A bit late to the party, but I just finished Mafia: Definitive Edition. It was my first time with the series and I gotta say, I can understand why it’s praised.

So lets start with what exactly this game is. The Definitive Edition is a remake of original Mafia PC game, which released to positive reception all the way back in 2002. It’s built from the ground up with improved graphics, a redesigned game world, quality of life improvements, and other additions that otherwise expand on the gameplay.

I may not have played the original game – so I won’t be doing comparisons here – but this one definitely doesn’t look bad. There’s a lot of detail to the game world, the models look good, texturing is fine, and the overall graphics are good for what the game is. It also runs reasonably well. I say reasonably because it does fluctuate around 60 fps a bit (mostly in the range of 10 frames), but it’s not wildly unoptimized like a lot of other recent AAA releases. I played through the game in its entirety without any major drops, freezing, crashes, and the other usual suspects. That’s not to say it wasn’t a little bit buggy – as I had the occasional flying police car or debris shooting into the sky – but it’s pretty polished overall.

I had similar impressions with the overall gameplay – good, but with a few hiccups. Driving missions, for example, can feel a bit clunky and the game does have a few boring trailing and escort missions – something I imagine most people don’t enjoy. However, those are made up by the really solid variety offered by the rest of the missions. Whether that be assassinating a target Hitman style, infiltrating an enemy building and blowing it up, or gunning down waves of enemy mafiosos in a turf war – the different missions keep the experience from getting old. They manage to touch on all of the bases for what I would expect from a Mafia-themed video game and, as a fan of that theme, I had great a time with it.

Mafia Definitive Edition (3)

However, it is also important to note that the way these missions are structured does lead to a more linear experience. You complete one, watch a cutscene, complete the next, and so on. For having this big, redesigned open-world, I was a bit surprised by this contrast. The side missions and exploration are instead relegated to this extra “free ride” mode that you have to back out to the main menu to access. I won’t deny I was disappointed to see the main stuff and side stuff separated like this.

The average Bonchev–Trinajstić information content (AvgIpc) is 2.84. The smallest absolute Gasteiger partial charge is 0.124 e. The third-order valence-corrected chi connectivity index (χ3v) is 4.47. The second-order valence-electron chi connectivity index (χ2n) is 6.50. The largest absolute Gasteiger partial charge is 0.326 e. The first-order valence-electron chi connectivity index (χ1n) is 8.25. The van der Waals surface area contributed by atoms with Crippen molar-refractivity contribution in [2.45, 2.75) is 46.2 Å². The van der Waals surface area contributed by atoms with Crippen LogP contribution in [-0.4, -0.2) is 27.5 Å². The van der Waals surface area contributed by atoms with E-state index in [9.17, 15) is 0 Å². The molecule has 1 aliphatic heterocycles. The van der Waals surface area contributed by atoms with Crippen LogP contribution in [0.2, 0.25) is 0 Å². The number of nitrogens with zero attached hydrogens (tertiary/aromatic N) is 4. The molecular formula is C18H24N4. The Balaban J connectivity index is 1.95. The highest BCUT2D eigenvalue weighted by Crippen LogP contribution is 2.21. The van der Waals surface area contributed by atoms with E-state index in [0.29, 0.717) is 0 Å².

Several of the main missions have you driving around this big city and it seems like there’s stuff out there to explore and do, but no that’s behind a different mode entirely and even in that mode the side stuff is just used to unlock bonus collectibles that really don’t have a purpose. It kinda made it feel like two separate games – with the main stuff being vastly superior to the side stuff. Granted, this is a remake of an older game, so I can’t say I didn’t expect this to at least some degree.

The gunplay also has its ups and downs. On one hand, each gun does feel good to use and you can really speed through some of the missions if you land exclusively headshots, but on the other hand, the variety there is a bit limited. You get a few pistols and a few bigger guns, but they all mostly feel the same with the exception of the shotgun. Even the tommy gun can be used the same way as a pistol – just aim for the head at any range and fire a single shot.

Mafia Definitive Edition (1)

The driving actually offers more variety, with a bunch of different cars to use all with their own unique handling and traits. It can feel floaty at times, especially when hitting indents in the road or going off of small ramps, but it also feels good when you’re speeding down roads, weaving in and out of cars and obstacles trying to get rid of the police.

And of course, there’s the story – a major aspect to this game and also one it does quite well. It follows a small cast of characters over the course of several years, spreading out their development, but doing so in a way that doesn’t feel unnatural. You to get to know more about them as you complete each mission and the story has a really solid grasp on character progression. In fact, that’s the driving force behind the story and it makes for a more cinematic experience, perfect for the game’s length of about 8-12 hours.

It honestly reminded me a lot of the gangster movies from the 70s, 80s, and 90s – which I guess was the intended effect so A+ for that. The ending in particular was really good, and I won’t spoil anything here, but let’s just say that it was the perfect way to wrap up the story while also paying homage to the gangster movies of that time period. Not even just the story sells that cinematic theme though, the music is expertly done to give that same feeling and there’s even a black and white noir mode if you really want that classic look.

Mafia Definitive Edition (2)

So yeah, I would recommend Mafia: Definitive Edition. Not just on the basis that the remaster is nicely done, but that the underlying game and story is some good stuff. It’s got a nice amount of variety to it, some solid core mechanics, and a good amount of polish on top of that. It’s not a perfect experience by any means, but one I can look back on positively and recommend to others without many drawbacks.

Quote: Mafia: Definitive Edition is an easy recommendation. Not just on the basis that the remaster is nicely done, but that the underlying game and story is some good stuff.

You can buy Mafia: Definitive Edition on Steam here. It is also available on Xbox One and PS4.

I was provided a review copy of the game in order to write this review. Read more about how I do my game reviews here.